Skip to main content

Auxiliary: London 2039 (SF) - Jon Richter ***

Jon Richter shows a lot of promise in this dystopian murder mystery set in a dark, future London. The main character, detective Carl Dremmler, polices a world where pretty well everything is run by a blend of AI and the internet called TIM, where humanoid robots are commonplace and where total immersion gaming is so beguiling that players regular die, failing to emerge into the real world.

Things get intriguing when a man who murders his partner claims that his artificial arm attacked her of its own accord. Despite doubts from the police hierarchy and opposition from mega-IT companies, Dremmler and his partner begin to suspect the man is telling the truth and something dark is happening. Things get particularly interesting - and the writing particularly engaging - when Dremmler visits the mega factory where the artificial arm was created and sees a production line making what he had thought was a real person.

The book really takes off at this point. Admittedly, sometimes the concepts feel a little derivative: TIM feels awfully like HAL in 2001, to the extent at one point there's almost a recreation of the pod bay doors scene with Dremmler yelling 'Stop the Pod and open the door!' and TIM replying 'I cannot comply with your request at this time.' Dremmler himself is distinctly reminiscent of Rick Deckard in Blade Runner and there's a distinct echo of Susan Calvin from Asimov's I, Robot in a factory boss. However, this really only adds to the fun. I'd also say 2039 is far too soon for things to have changed this much from the present, especially in terms of the perfection of humanoid robots. But for about three quarters of the book, things were going really well.

At this point, it's as if the author got a bit bored with it and finished it off as quickly as possible. What had been an intriguingly ambiguous character suddenly becomes a straightforward evil Bond villain. We get clumsy writing such as 'They ran. But the door was locked... And then it wasn't.' followed a couple of pages later by a closed grille where we get '"It won't budge!" she yelled back, but then it did...' And the book ends with a classic short story ending, fine for something you've invested a few minutes in, but entirely inadequate for a novel.

So, it's a difficult one. This could have been a really good book, but Richter doesn't carry it through to the end. However, as mentioned at the beginning, there's a lot of promise here, and I hope it will be fulfilled in the future.

The book is published by TCK Publishing and you can find more about Jon Richter at his website.

Hardback:    
Kindle 
Using these links earns us commission at no cost to you
Review by Brian Clegg

Comments

Popular posts from this blog

How to Drive a Nuclear Reactor - Colin Tucker ****

How To Drive A Nuclear Reactor does exactly what it says on the tin. The book is a general overview of nuclear reactors. From the basic principles that make them work through to what buttons to press in what order (and of course how and why they can go wrong).Nuclear power could be a good step on the path to a greener energy future, but there is a lot of understandable fear. This book can give some idea of what an incredible feat of both science and engineering one of these machines is and, hopefully, make anyone reading it feel far more comfortable about them.The book presents information about everything, almost down to the literal nuts and bolts, giving you a near complete understanding of how a nuclear works. From putting in the fuel to getting out the power and down from the control panel to the construction material. Everything you could ever want to know is here. By the end you'll likely feel ready to walk into a control room and get started (do not try doing this, nuclear …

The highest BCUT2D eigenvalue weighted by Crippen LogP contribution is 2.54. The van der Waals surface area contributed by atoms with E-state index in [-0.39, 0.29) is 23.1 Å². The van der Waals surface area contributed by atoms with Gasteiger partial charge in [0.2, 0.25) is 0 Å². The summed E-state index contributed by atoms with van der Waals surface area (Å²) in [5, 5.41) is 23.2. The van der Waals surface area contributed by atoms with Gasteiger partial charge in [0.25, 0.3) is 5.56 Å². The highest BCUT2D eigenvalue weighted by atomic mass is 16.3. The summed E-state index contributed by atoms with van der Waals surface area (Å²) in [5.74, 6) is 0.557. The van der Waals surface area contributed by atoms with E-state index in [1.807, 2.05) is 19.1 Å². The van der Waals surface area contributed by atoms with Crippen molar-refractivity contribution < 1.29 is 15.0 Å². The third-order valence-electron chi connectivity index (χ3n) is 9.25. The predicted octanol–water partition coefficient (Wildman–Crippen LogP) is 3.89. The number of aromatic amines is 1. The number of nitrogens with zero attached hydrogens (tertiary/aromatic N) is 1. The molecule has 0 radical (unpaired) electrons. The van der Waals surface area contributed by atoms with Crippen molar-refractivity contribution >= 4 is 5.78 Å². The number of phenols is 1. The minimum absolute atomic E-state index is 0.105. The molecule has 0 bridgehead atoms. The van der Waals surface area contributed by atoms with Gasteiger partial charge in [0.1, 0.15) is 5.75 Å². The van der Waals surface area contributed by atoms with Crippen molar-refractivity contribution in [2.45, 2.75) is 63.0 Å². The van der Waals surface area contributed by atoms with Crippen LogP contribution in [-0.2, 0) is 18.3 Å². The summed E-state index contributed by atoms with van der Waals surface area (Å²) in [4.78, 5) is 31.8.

Being Mortal - Atul Gawande ****

I heard recently that the local geriatric ward puts a photograph of the patient in his or her prime by each bed. The aim is to help staff to treat their patients as individuals, but it makes me uneasy. Do these people only matter because of what they were, not what they are? Because once they stood proud and handsome in their uniform, or looked lovely on their wedding day?

Professor Atul Gawande has the problem surgically excised and laid out for inspection in one of his unflinching but compassionate case studies:

‘What bothered Shelley was how little curiosity the staff members seemed to have about what Lou cared about in his life and what he had been forced to forfeit... They might have called the service they provided assisted living, but no-one seemed to think it was their job to actually assist him with living – to figure out how to sustain the connection and joys that most mattered to him.’

Gawande is an eminent surgeon. As a young resident he displayed little overt emotion when hi…

Twenty Worlds - Niall Deacon *****

This is a truly entertaining and informative book, but the reason I’m giving it the full five stars has as much to do with the refreshing novelty of the author’s style as anything else. There’s novelty in the subject-matter too – the wide variety of recently discovered exoplanets orbiting other stars – but even so this is the third book on the topic that I’ve read. The first two were a lot less fun to read, and (without naming and shaming the authors) it’s worth a brief diversion to explain why.The first author was a university professor with a vast knowledge of the subject, who seemed determined to convey the entirety of that knowledge without stopping to think whether it was interesting or necessary for a general audience. The second author – another academic – took a different but equally tedious approach, with a plodding chronological account that focused as much on the dull routine of the scientists involved as on their work.Niall Deacon doesn’t make either of those mistakes. He’…